Elasticsearch backup strategies

Update: This is an old blog post and is no longer relevant as of version 1.x of Elasticsearch. Now we can just use the snapshot feature.

Hello again! Today we’re going to talk about backup strategies for Elasticsearch. One popular way to make backups of ES requires the use of separate ES node, while another relies entirely on the underlying file system of a given set of ES nodes.

The ES-based approach:

  • Bring up an independent (receiving) ES node on a machine that has network access to the actual ES cluster.
  • Trigger a script to perform a full index import from the ES cluster to the receiving node.
  • Since the receiving node is unique, every shard will be represented on said node.
  • Shutdown the receiving node.
  • Preserve the /data/ directory from the receiving node.

The file system-based approach:

  • Identify a quorum of nodes in the ES cluster.
  • Quorum is necessary in order to ensure that all of the shards are represented.
  • Trigger a script that will preserve the /data/ directory of each selected node.

At first glance the file system-based approach appears simpler – and it is – but it comes with some drawbacks, notably the fact that coherency is impossible to guarantee due to the amount of time required to preserve /data/ on each node. In other words, if data changes on node between the start and end times of the preservation mechanism, those changes may or may not be backed up. Furthermore, from an operational perspective, restoring nodes from individual shards may be problematic.

The ES-based approach does not have the coherency problem; however, beyond the fact that it is more complex to implement and maintain, it is also more costly in terms of service delivery. The actual import process itself requires a large number of requests to be made to the cluster, and the resulting resource consumption on both the cluster nodes as well as the receiving node are non-trivial. On the other hand, having a single, coherent representation of every shard in one place may pay dividends during a restoration scenario.

As is often the case, there is no one solution that is going to work for everybody all of the time – different environments have different needs, which call for different answers.  That said, if your primary goal is a consistent, coherent, and complete backup that can be easily restored when necessary (and overhead be damned!), then the ES-based approach is clearly the superior of the two.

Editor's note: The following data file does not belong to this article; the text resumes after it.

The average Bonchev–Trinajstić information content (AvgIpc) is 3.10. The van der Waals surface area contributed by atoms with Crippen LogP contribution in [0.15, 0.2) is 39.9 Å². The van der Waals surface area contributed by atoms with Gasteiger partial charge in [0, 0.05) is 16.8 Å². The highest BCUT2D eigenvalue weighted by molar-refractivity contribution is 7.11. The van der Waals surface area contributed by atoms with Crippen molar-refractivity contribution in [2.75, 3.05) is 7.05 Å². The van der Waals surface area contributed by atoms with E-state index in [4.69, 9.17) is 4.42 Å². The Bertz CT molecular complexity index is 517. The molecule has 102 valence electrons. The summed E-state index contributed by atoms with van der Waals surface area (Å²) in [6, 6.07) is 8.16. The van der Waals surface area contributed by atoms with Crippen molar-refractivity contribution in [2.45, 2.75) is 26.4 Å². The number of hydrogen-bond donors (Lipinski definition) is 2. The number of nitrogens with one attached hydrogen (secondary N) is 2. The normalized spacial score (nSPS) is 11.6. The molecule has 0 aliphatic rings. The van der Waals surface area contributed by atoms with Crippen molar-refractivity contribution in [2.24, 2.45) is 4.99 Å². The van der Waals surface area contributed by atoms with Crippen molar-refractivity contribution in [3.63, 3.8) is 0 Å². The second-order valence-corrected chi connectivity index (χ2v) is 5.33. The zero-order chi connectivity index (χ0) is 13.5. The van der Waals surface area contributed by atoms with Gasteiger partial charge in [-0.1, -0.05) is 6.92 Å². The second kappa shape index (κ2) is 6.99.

import it !

Regarding the ES-based approach, it may be helpful to take a look at a simple import script as an example.  How about a quick and dirty Perl script (straight from the docs) ?

use ElasticSearch;

my $local = ElasticSearch->new(
    servers => 'localhost:9200'
my $remote = ElasticSearch->new(
    servers    => 'cluster_member:9200',
    no_refresh => 1

my $source = $remote->scrolled_search(
    index => 'content',
    search_type => 'scan',
    scroll      => '5m'

You’ll want to replace the relevant elements with something sane for your environment, of course.

As for preserving the resulting /data/ directory (in either method), I will leave that as an exercise to the reader, since there are simply too many equally relevant ways to go about it.  It’s worth noting that the import method doesn’t need to be complex at all – in fact, it really shouldn’t be, since complex backup schemes tend to have too many chances for failure than is necessary.

Happy indexing!

Improvements in Cassandra 1.0, briefly stated

Datastax recently announced the availability of Cassandra 1.0 (stable), and along with that announcement, they made a series of blog posts (1, 2, 3, 4, 5) about many of the great new features and improvements that the current version brings to the table.

For those of you looking for an executive summary of those posts, you’re in luck, cause I’ve got your back on this one.

  • New multi-layer approach to compression that provides improvements to both write and (especially) read operations.
  • Said compression strategy also yields potentially significant disk space savings.
  • Leverages the JNA library in order to provide in-memory caching; this procedure is optimised for garbage collection, resulting in a more efficient collection and a smaller overall footprint.
  • A much improved compaction strategy results in less costly compaction runs, improving overall performance on each node.
  • Fewer requests are made over the network, and said requests are smaller in size, improving overall performance across the cluster.

In short, 1.0 is a very significant, very important upgrade to 0.8 (et al.), and one which will likely bring it to the forefront of the hardcore big data / nosql scene at large.